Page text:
If you sit on the board of a company that requires a multi-national audit, find out how the auditor intends to supervise the various components. Principal auditors typically send instructions to correspondent auditors, who report back to the principal auditor with a summary audit package.
Ask how the principal auditor intends to ascertain whether the non-U.S. auditors performing the required procedures complied with applicable PCAOB audit standards. Does the correspondent firm or firms have the requisite knowledge of US GAAP and PCAOB standards?
How does the auditor ensure that the audit report will not be based on flawed work by a correspondent auditor? How will the auditor ensure that correspondent auditors are independent, both in fact and appearance?
Has the principal auditor participated in face-to-face reviews of correspondent auditors' work? Is the auditor relying on the network to perform such reviews? If so, is the auditor sufficiently informed about the results of such reviews to make an appropriate judgment about the reliability of the other auditor's work?
What prior experience does the principal auditor have with the audit teams performing the procedures at the other locations? You may ask the principal auditor if the Board has issued an inspection report about the audit firm performing the procedures and whether the principal auditor is familiar with those published criticisms?
If the correspondent auditor is in a jurisdiction where the business culture discourages questioning figures of authority, how will the auditor ensure the correspondent auditor maintains appropriate skepticism? If the business culture is known to foster fraud and corruption, what additional steps will the auditor take to ensure himself that the correspondent auditor's procedures are sufficient to provide the necessary assurance that the financial statements are free of material misstatement or fraud?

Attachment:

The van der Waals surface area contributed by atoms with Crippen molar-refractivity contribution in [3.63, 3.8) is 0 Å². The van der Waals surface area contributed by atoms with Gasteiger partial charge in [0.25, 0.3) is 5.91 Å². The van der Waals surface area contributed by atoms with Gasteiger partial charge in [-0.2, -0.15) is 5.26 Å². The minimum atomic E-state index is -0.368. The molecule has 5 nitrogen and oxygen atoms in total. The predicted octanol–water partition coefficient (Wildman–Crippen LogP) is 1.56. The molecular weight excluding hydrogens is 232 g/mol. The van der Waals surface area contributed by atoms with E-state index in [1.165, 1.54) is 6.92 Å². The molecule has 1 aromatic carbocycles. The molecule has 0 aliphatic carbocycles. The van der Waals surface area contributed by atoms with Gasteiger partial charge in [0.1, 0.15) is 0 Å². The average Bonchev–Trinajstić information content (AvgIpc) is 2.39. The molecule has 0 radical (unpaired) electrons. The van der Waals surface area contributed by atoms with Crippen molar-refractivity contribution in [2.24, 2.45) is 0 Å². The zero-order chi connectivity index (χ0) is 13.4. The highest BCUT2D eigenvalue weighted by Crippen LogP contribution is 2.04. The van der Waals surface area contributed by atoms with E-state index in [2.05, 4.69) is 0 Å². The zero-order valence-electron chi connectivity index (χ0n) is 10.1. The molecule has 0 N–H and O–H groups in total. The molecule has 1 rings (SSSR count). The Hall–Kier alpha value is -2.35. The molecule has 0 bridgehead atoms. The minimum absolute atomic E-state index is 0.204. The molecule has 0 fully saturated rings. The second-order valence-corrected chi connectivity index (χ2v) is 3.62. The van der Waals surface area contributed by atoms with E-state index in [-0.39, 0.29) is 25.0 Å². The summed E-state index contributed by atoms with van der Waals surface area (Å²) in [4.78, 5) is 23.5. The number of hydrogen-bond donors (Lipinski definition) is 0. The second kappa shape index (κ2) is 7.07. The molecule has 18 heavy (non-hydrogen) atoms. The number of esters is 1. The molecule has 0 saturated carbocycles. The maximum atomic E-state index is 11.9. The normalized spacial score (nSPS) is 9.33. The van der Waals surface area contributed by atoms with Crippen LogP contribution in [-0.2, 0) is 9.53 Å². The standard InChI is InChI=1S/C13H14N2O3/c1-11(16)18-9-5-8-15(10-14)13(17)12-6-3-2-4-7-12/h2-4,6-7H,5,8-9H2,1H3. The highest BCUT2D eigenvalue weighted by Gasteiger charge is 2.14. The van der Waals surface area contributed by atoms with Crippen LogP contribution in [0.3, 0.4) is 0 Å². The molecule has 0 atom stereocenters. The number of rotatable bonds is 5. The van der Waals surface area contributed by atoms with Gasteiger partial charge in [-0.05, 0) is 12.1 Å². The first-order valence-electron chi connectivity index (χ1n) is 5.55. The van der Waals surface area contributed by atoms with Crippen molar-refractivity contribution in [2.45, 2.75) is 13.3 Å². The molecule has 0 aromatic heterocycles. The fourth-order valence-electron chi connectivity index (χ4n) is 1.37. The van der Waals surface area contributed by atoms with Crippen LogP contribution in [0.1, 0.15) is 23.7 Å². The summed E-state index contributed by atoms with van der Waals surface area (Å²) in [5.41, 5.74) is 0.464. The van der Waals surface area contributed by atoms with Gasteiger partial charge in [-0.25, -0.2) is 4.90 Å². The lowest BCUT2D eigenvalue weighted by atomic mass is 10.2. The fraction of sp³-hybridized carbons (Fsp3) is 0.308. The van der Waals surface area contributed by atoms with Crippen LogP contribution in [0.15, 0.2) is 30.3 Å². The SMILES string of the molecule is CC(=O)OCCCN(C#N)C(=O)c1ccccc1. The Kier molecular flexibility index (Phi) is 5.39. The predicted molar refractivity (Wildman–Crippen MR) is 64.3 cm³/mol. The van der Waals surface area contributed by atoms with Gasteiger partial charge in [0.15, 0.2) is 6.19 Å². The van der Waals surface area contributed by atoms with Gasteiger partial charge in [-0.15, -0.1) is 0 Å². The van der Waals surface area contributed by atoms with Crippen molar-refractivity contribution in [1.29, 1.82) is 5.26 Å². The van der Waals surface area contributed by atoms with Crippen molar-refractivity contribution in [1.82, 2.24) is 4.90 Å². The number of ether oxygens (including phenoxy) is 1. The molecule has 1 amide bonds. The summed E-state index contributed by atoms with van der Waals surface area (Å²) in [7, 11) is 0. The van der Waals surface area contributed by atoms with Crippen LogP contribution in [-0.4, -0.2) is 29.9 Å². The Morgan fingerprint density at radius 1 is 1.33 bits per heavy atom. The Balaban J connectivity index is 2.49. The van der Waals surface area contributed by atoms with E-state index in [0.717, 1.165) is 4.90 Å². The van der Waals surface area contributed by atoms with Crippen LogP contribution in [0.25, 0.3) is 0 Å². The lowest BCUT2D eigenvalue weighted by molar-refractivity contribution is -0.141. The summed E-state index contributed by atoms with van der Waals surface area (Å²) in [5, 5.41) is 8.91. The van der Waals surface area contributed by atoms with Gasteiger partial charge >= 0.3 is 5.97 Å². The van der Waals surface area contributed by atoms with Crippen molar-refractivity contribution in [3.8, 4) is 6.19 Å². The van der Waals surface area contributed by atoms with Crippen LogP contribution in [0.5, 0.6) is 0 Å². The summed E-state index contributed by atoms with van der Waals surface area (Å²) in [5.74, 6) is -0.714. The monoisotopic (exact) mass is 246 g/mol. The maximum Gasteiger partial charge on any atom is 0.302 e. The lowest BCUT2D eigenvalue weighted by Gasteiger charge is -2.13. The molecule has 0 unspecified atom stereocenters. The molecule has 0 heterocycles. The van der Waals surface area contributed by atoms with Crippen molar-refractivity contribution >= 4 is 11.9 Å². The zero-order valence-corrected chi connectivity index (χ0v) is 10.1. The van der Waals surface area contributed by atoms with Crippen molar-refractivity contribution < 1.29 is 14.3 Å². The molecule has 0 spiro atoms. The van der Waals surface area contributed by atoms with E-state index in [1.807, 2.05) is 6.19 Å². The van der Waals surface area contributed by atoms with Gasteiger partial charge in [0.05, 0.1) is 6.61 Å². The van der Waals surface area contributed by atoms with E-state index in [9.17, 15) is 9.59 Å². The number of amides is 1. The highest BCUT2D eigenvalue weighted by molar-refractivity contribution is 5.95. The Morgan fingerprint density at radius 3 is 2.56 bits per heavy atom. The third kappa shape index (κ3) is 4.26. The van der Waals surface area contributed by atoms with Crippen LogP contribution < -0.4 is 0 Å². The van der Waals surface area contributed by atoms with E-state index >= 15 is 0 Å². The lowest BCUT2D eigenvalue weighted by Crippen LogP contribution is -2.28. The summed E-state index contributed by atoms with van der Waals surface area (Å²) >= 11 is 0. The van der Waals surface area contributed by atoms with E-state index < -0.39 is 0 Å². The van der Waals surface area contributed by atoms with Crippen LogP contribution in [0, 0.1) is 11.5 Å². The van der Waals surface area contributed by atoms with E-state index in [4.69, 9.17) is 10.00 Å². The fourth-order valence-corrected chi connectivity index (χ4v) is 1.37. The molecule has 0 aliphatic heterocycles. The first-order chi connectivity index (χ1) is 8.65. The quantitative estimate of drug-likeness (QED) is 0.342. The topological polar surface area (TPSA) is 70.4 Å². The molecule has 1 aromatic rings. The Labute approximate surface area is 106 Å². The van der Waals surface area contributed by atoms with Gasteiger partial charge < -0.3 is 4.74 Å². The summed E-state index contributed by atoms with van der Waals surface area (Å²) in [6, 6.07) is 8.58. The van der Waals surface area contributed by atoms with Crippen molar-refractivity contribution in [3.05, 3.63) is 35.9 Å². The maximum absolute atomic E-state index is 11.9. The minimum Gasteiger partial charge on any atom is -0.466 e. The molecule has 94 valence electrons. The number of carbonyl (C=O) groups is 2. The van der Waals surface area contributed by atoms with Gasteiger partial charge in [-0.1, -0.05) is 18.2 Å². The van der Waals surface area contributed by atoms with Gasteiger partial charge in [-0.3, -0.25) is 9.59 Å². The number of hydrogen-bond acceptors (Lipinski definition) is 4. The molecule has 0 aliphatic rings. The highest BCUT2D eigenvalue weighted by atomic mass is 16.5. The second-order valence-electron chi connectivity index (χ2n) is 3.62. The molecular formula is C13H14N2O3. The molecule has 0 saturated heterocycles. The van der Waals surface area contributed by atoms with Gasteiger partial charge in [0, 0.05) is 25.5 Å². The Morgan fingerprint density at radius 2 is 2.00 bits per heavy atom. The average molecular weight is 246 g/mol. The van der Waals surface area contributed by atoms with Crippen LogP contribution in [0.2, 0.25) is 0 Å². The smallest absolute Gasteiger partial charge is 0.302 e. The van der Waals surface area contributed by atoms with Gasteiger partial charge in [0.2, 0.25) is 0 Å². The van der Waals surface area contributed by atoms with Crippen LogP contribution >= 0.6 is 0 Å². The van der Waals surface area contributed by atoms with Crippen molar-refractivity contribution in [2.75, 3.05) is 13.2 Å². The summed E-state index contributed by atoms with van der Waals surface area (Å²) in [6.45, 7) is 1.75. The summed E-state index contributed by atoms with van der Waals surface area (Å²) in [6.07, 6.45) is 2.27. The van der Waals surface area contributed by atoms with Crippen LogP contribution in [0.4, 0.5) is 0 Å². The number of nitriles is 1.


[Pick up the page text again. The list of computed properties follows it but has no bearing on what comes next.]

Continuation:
Yesterday, the PCAOB staff issued an Audit Practice Alert that provided auditors guidance on a number of audit questions related to risks in certain emerging markets. The alert is good reading for corporate directors as well.
The alert focuses on the risk of misstatement due to fraud that an auditor might encounter in an audit of a company with operations in certain emerging markets. The alert is based on observations from PCAOB inspections and other oversight activities, as well as other situations that have come to light in recent corporate filings with the SEC and SEC orders suspending trading in certain emerging market companies. It highlights conditions that indicate heightened fraud risk, such as fraud in bank confirmations, including through forgery or collusion.
The audit practice alert is a virtual "bill of particulars" indicating where auditors are supposed to look for risk in emerging markets. If you are a director of a multi-national company, or otherwise involved in international business, I encourage you to read it.
It will not have escaped your attention that numerous emerging-market issuers have recently had their auditors resign. In warning of risks in emerging markets (or from related party transactions, wherever found), the PCAOB Audit Practice Alert and standards intend to guide the auditor; but they can also inform the audit committee of what the auditor is supposed to know about.
This leads me to another risk that affects the PCAOB and investors, as well as directors. As has been widely reported, the PCAOB remains unable to inspect registered firms that perform or participate in U.S. audits but reside in China or some parts of Europe.
I remain hopeful that we will be able to resolve concerns raised by authorities in these countries. This is not to say that we haven't made progress: we are recently back in the U.K.; we have begun inspections in Switzerland; and we will soon begin inspections in Norway.
While encouraged by the face-to-face meetings that recently were held in Beijing between the Chinese authorities and a joint delegation from the SEC and PCAOB, the PCAOB cannot sit back and wait indefinitely. If we are not able to reach an agreement that will give the PCAOB access to firms in China that have registered with us, we will have to consider using the tools we have at our disposal, and which the Congress gave us for this purpose, to protect investors. Moreover, the PCAOB is investigating audits where allegations of fraud have surfaced, and we are working closely with the SEC on those matters.